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Police at Princeton pop-up encampment arrest 2 as anti-Israel protests sweep universities

Anti-Israel protesters attempted to set up a tent encampment at Princeton University Thursday before police moved in and made two arrests.

The wave of anti-Israel protests sweeping college campuses hit Princeton on Thursday morning, when dozens of demonstrators attempted to erect a tent encampment – only for university police to move in and make two arrests, a spokesperson tells Fox News Digital.

Princeton Israeli Apartheid Divest, a group involved in the protests, lashed out at the show of force, labeling the school's police force as "pigs" on social media.

The protests began as a sit-in on McCosh Courtyard and then some began erecting tents, which is a violation of school policy, according to the university spokesperson. A large banner reading "Popular university For Gaza" was also being held up by protesters.

Princeton University Public Safety, the Ivy League school’s police force, gave demonstrators several warnings before acting, the university says.


Authorities then arrested two graduate students, who were cited for trespassing and were immediately barred from campus, pending a disciplinary process, the spokesperson said. 

All tents were then voluntarily taken down by protesters, the New Jersey university says, although social media posts show protesters still taking part in a sit-in on tarps and blankets in the courtyard. 

"Pigs pictured here arresting two of our fearless students!" a post on X from Princeton Israeli Apartheid Divest reads. 

"The administration is trying to bar, suspend, and expel them. Please join us in calling on Princeton admin to stand in solidarity with Gaza and our peacefully protesting students!"

As police led one of those arrested away, the crowd began cheering and then chanting: "We will not stop, we will not rest, disclose, divest."

A draft press release says the protesters are calling on the university to "divest and disassociate from Israel," and to call attention to Princeton's "active contribution to ongoing genocide and human rights catastrophe."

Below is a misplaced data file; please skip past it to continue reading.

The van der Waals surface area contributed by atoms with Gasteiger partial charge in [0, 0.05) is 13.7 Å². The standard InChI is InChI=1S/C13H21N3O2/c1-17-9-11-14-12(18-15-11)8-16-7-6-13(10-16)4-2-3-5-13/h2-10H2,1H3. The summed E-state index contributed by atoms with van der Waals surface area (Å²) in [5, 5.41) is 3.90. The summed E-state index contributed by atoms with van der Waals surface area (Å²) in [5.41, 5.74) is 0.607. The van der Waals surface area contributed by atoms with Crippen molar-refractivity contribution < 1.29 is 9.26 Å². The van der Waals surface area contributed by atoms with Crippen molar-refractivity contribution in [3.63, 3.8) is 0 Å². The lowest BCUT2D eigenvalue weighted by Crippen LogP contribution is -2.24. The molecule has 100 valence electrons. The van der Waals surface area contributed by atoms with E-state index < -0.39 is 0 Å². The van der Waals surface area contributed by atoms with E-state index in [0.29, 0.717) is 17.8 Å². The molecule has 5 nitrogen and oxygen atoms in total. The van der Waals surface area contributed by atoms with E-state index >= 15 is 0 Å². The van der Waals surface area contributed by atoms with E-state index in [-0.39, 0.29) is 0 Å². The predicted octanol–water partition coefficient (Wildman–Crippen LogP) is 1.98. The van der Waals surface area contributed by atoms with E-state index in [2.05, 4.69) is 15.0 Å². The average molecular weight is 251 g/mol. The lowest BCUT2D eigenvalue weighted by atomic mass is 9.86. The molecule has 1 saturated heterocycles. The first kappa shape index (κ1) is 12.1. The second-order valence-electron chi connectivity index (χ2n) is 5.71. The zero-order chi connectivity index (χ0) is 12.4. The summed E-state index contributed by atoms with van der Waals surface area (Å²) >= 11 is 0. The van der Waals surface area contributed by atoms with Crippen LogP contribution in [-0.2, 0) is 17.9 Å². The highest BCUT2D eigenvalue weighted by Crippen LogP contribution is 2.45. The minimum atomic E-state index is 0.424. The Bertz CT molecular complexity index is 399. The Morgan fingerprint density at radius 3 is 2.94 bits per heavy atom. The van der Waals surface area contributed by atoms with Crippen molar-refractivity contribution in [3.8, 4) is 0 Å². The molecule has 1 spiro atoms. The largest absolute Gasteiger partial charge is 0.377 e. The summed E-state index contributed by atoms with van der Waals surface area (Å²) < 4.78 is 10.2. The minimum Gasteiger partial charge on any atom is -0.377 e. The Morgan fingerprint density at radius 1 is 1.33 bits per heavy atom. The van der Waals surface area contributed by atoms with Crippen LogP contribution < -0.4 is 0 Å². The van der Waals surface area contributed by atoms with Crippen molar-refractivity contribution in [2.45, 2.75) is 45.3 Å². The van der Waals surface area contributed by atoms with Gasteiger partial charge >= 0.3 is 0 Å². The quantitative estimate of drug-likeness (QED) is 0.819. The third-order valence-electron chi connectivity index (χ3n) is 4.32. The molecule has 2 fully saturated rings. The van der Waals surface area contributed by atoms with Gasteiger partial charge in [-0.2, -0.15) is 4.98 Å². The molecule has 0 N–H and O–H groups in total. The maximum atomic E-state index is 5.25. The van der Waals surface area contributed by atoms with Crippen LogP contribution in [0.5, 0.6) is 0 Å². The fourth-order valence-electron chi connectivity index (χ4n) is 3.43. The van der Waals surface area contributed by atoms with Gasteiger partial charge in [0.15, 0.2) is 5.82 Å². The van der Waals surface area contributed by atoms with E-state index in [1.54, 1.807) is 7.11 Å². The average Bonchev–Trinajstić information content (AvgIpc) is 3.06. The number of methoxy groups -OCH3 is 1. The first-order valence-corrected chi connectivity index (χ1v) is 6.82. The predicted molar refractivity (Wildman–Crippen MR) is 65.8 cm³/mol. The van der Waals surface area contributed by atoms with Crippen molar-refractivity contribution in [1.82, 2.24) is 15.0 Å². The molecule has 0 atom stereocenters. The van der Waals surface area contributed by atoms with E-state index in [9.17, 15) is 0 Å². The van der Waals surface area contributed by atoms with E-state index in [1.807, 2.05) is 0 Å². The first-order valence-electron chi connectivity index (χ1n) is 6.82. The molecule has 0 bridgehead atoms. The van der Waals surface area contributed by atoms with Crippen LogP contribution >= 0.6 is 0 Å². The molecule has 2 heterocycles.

"We’re gonna be here for a while, everybody," one demonstrator shouted after the arrests, The Daily Princetonian reports, adding that protesters have also set up an art project, a library and a yoga area in the courtyard.


"We’re gonna be here until the university divests," another demonstrator told the publication.

Rabbi Eitan Webb, the co-director of Princeton‘s Chabad House, was part of a group of half a dozen counter-protesters, some holding American and Israeli flags, standing off to the side.

"I applaud Princeton administration for being clear on what the rules are and for enforcing them properly," Webb told The Daily Princetonian.

The protest went ahead this morning despite the university sending a message to students on Wednesday detailing its approach to handling such protests.

President University President Christopher Eisgruber wrote an op-ed in the student newspaper, outlining the institution's commitment to free speech, but noted protesters must abide by strict rules.  

"That guarantee extends to protests and demonstrations, provided they do not involve genuine threats, harassment, or conduct that impedes the right of others to be heard, violates the law, or disrupts essential operations," Eisgruber wrote.

"Some types of protest actions (including occupying or blocking access to buildings, establishing outdoor encampments and sleeping in any campus outdoor space) are inherently unsafe for both those involved and for bystanders, and they increase the potential for escalation and confrontation."

He said those types of protests are also inconsistent with the university’s mission and its legal obligation to provide a safe environment for all students and employees.

"Any individual involved in an encampment, occupation, or other unlawful disruptive conduct who refuses to stop after a warning will be arrested and immediately barred from campus," Eisgruber wrote, adding that such behavior could jeopardize students’ ability to complete the semester and delay a diploma, or result in expulsion. 

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